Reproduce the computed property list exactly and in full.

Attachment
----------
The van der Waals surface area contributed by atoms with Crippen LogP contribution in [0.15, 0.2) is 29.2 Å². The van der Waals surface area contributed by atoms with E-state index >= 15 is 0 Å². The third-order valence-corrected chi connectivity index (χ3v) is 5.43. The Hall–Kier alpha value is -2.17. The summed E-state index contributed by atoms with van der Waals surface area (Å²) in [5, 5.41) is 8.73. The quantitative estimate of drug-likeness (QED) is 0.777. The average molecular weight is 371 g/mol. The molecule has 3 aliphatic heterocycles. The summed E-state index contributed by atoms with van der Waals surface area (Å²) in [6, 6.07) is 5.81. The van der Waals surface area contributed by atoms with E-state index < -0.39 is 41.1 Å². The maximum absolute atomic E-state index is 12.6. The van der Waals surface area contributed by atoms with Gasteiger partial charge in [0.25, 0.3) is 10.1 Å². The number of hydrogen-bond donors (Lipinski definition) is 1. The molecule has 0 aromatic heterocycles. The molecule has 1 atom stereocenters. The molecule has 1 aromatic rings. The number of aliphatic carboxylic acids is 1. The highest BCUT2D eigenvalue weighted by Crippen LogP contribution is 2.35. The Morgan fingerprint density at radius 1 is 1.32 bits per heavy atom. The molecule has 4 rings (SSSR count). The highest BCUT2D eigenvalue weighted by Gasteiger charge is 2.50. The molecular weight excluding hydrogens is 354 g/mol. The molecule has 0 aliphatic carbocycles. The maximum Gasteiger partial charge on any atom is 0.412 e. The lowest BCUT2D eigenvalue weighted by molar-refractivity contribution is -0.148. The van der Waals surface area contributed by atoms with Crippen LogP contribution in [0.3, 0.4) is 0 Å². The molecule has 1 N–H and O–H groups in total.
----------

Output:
The van der Waals surface area contributed by atoms with Crippen LogP contribution in [0.15, 0.2) is 29.2 Å². The van der Waals surface area contributed by atoms with E-state index >= 15 is 0 Å². The third-order valence-corrected chi connectivity index (χ3v) is 5.43. The Hall–Kier alpha value is -2.17. The summed E-state index contributed by atoms with van der Waals surface area (Å²) in [5, 5.41) is 8.73. The quantitative estimate of drug-likeness (QED) is 0.777. The average molecular weight is 371 g/mol. The molecule has 3 aliphatic heterocycles. The summed E-state index contributed by atoms with van der Waals surface area (Å²) in [6, 6.07) is 5.81. The van der Waals surface area contributed by atoms with E-state index < -0.39 is 41.1 Å². The maximum absolute atomic E-state index is 12.6. The van der Waals surface area contributed by atoms with Gasteiger partial charge in [0.25, 0.3) is 10.1 Å². The number of hydrogen-bond donors (Lipinski definition) is 1. The molecule has 0 aromatic heterocycles. The molecule has 1 atom stereocenters. The molecule has 1 aromatic rings. The number of aliphatic carboxylic acids is 1. The highest BCUT2D eigenvalue weighted by Crippen LogP contribution is 2.35. The Morgan fingerprint density at radius 1 is 1.32 bits per heavy atom. The molecule has 4 rings (SSSR count). The highest BCUT2D eigenvalue weighted by Gasteiger charge is 2.50. The molecular weight excluding hydrogens is 354 g/mol. The molecule has 0 aliphatic carbocycles. The maximum Gasteiger partial charge on any atom is 0.412 e. The lowest BCUT2D eigenvalue weighted by molar-refractivity contribution is -0.148. The van der Waals surface area contributed by atoms with Crippen LogP contribution in [0.3, 0.4) is 0 Å². The molecule has 1 N–H and O–H groups in total.